The word "khana" in Indian Khana Made Easy means food. So come on, let's explore and cook some easy Indian food together including Gluten Free dishes.

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December 27, 2019

For the Love of Podis - Putnala Podi

You know what I love about Indian cuisine, the fact that it's not just all curry. It's not tikka masala or some sauce-based cuisine. There's more to Indian cuisine because there are 29 provinces or states in India. We are all Indians but the dishes are as diverse as the people who live there.

I am originally from Andhra Pradesh which is in South India. We eat "curries" with rice. The curries can be dry or wet depending on our mood really. We also eat rice with pickles or podis.

Indian pickles are not pickled cucumbers. Pickles are vegetables or fruit which are cooked and cured/pickled in oil and spices. 

Podi is a Telugu word for powder. Powder sounds a bit odd because it's not like powder that you put on your face or even confectioner's sugar which is finely powdered sugar.  

Podi is a coarse powder. It is generally made with roasted lentils and whole spices which are then ground to perfection (consistency depends on you). 

Today, we're making Putnala podi or roasted chana dal powder. 





Ingredients

1 cup of chana dal (roasted chickpeas)
1 tsp jeera (cumin)
½ tsp chili powder
¾ tsp salt


Grind all of the above ingredients together in a blender until the chana dal is powdered. It is alright if
the jeera or whole cumin do not get powdered. Adjust the chili powder and salt quantities to your taste.

We like eating putnala podi with warm, white Basmati rice. Heat up some rice, add some ghee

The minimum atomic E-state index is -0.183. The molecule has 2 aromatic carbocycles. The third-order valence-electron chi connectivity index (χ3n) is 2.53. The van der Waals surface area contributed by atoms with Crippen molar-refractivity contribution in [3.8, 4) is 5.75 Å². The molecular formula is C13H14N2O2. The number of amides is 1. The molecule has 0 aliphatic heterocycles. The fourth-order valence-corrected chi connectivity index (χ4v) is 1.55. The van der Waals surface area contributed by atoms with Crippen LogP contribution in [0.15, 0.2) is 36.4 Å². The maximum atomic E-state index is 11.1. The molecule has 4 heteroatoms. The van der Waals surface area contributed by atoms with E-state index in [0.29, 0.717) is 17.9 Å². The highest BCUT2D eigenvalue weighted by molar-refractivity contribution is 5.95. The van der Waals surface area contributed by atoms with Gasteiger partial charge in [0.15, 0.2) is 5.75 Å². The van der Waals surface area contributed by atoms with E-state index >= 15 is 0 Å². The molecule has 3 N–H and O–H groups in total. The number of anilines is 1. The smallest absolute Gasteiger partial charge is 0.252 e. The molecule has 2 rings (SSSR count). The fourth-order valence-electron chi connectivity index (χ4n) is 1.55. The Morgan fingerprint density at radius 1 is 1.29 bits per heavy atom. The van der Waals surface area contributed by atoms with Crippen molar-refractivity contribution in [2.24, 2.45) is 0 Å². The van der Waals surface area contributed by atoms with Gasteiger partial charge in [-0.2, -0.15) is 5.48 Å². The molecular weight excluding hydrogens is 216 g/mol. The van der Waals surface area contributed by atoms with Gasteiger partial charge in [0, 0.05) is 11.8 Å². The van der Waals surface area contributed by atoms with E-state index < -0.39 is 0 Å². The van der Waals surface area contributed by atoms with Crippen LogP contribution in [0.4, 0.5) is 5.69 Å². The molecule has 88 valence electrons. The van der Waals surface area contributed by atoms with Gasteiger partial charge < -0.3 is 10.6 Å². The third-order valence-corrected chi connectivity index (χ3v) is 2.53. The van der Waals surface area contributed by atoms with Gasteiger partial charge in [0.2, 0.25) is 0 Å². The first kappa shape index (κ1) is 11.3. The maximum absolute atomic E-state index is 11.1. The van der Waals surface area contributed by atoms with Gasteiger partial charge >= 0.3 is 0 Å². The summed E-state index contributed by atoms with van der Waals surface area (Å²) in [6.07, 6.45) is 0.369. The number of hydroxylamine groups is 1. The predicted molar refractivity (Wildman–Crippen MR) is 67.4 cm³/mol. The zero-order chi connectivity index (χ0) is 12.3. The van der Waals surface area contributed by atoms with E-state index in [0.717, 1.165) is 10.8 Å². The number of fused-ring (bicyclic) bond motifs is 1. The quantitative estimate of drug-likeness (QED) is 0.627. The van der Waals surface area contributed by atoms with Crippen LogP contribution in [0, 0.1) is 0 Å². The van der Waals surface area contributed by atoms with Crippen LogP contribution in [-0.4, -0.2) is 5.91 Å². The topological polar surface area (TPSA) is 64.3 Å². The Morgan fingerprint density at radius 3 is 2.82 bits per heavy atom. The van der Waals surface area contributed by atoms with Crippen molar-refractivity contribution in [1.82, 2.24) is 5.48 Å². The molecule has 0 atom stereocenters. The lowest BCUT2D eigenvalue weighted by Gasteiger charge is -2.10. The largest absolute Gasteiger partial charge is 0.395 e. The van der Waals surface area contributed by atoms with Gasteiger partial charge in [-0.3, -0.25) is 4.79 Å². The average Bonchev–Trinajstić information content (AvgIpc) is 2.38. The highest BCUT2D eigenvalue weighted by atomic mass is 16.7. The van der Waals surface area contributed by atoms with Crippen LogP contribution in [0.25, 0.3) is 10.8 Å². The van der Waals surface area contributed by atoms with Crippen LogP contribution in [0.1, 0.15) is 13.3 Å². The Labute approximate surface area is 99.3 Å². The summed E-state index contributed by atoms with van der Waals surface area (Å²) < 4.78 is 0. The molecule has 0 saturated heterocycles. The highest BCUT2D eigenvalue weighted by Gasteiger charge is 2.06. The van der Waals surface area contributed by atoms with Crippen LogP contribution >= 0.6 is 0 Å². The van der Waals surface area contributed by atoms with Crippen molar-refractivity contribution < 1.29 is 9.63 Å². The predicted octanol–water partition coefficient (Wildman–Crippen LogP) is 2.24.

(clarified butter) and mix in this podi. This mashup of rice and podi goes really well with vegetable fry
as well.

There are many podi varieties. Putnala podi is the well known amongst my family. There is also Peanut podi, Dry Garlic podi, Mint podi, Karvepaku (made with curry leaves) podi, Poppy seeds podi just to name a few. This post is first of many in a series about podis. Stay tuned for more.

October 31, 2019

Diwali - All You Need is a Spark!


When tensions are high and there is political unrest...we all need hope. We all need to be positive and have faith that things will get better. It is also the time to come together, not let our differences get the better of us. 

Although, my husband and I have different backgrounds, we still make the time to learn about each other's cultures and celebrate together. Every year, my family celebrates Lunar New Year with his family and they celebrate Diwali with mine. We don't let our backgrounds hold us back and don't let them divide us either.  

Diwali known as the Festival of Lights symbolizes the spiritual "victory of light over darkness, good over evil and knowledge over ignorance. Although the day started out gloomy and wet, by sunset all was well.  

We enjoyed the Diwali lunch with yummy food including dishes, such as Indian fried rice served with cucumber raita, cauliflower and potato curry, egg curry with mushroom and bell peppers, mixed vegetable curry, Singapore mei fun, and of course garlic naan. There was a dish for everyone! 

After lunch, we relaxed and played cards. I taught everyone how to play Egyptian Rat Screw, everyone can play this game. After cards, we indulged in some yummy sweets: jalebi, milk cake, badam halwa, and fresh fruit. 



Of course, it wouldn't be Diwali without fireworks! It was truly the Festival of Lights Sunday night! 

                                                

We all gathered outside the house to light the night with sparklers and fireworks.



I really enjoyed spending time with my family and friends. Everyone joined in the fun; for a moment it felt like we were in India again. 

How did you celebrate Diwali this year? Please share it with us in the comments below.